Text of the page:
The Spring Budget could be a spark to get over 50s back in the workplace
We take a look at four key policies that have been suggested to tackle economic inactivity among older workers.
The likely impact and effectiveness of these policies – from tax breaks to an employer-facing campaign – could be vastly different, says our Deputy Director for Work, Dr Emily Andrews.
In three weeks’ time, the Chancellor will deliver his Spring Budget to Parliament. It's expected that this budget will be a significant one for older workers as the government has identified economic inactivity among the 50 plus as a key priority, having tasked Work and Pensions Secretary Mel Stride with conducting a review into the issue.
There has been a raft of policy suggestions aimed at tackling the increase in economic inactivity amongst older people since the pandemic. We’ve been assessing the pros and cons of each.
Tax breaks won’t tackle our biggest issues
This isn’t an out-of-the-blue idea – similar financial incentives have been tried before, as part of the early 2000s Labour New Deal. And it’s not completely illogical – we know older workers tend to take an earnings hit when they return to the workforce. But we know that this solution leaves the government particularly open to criticisms of intergenerational unfairness – and seems unlikely to be the most effective solution to the current problem. When tried in the early 2000s, half of the successful participants on the scheme said they would have taken their job whether or not the subsidy was in place. And it would do nothing to tackle the barriers over 50s have to re-entering the labour force in the first place.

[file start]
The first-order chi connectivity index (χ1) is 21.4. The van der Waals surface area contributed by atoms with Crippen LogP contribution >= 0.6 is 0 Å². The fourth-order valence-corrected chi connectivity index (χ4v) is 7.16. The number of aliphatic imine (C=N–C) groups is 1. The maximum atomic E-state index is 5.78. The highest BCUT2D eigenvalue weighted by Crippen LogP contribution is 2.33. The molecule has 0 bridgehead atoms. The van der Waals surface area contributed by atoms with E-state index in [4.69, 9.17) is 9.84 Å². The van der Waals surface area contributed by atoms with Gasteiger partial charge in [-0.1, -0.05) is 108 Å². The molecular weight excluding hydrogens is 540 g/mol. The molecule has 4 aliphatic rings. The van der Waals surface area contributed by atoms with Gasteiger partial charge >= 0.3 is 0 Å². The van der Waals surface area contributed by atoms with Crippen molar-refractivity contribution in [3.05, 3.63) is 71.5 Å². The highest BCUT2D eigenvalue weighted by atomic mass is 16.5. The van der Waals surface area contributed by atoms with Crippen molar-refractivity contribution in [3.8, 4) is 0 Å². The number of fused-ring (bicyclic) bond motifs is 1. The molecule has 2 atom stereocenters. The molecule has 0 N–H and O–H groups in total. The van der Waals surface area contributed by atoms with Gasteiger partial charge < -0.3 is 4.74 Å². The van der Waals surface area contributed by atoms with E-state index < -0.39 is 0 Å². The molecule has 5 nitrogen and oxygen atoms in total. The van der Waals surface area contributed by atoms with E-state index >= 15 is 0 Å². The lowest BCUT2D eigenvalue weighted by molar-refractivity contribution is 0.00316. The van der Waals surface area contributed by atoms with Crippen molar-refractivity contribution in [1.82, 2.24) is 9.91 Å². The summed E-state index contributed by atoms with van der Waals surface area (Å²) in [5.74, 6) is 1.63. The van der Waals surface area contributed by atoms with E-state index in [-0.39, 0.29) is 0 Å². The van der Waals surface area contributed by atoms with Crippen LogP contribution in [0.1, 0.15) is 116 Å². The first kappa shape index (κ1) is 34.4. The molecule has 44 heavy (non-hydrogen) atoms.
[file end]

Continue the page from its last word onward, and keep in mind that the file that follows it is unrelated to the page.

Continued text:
Whatever happens, a one-off approach to tackle this current inactivity ‘crisis’ will only be the start of what we need.
Health support will help – but we need real support, and not a stick
Putting work coaches in GP offices is a model that has been piloted before, and is currently being trialled in South Yorkshire – reportedly with some success. It adheres to a key principle of engaging people in jobseeking – if people can’t or won’t come to employment services, you have to take employment services to them, delivering support with and through people they already trust. This has come through clearly in our co-design working with people who have experienced unemployment in Greater Manchester to develop new support services or improve existing ones.
But this model has its risks – particularly if the government goes further and puts pressure on GPs to sign a smaller number of people off sick. An asset-based model for the fit-note – focusing on what people can do, not what they can’t – has widespread support. But bringing punitive-seeming measures into GPs office risks damaging the trust that makes the model appealing. There are also concerns that this could lead to further ‘presenteeism’, a major drag on productivity.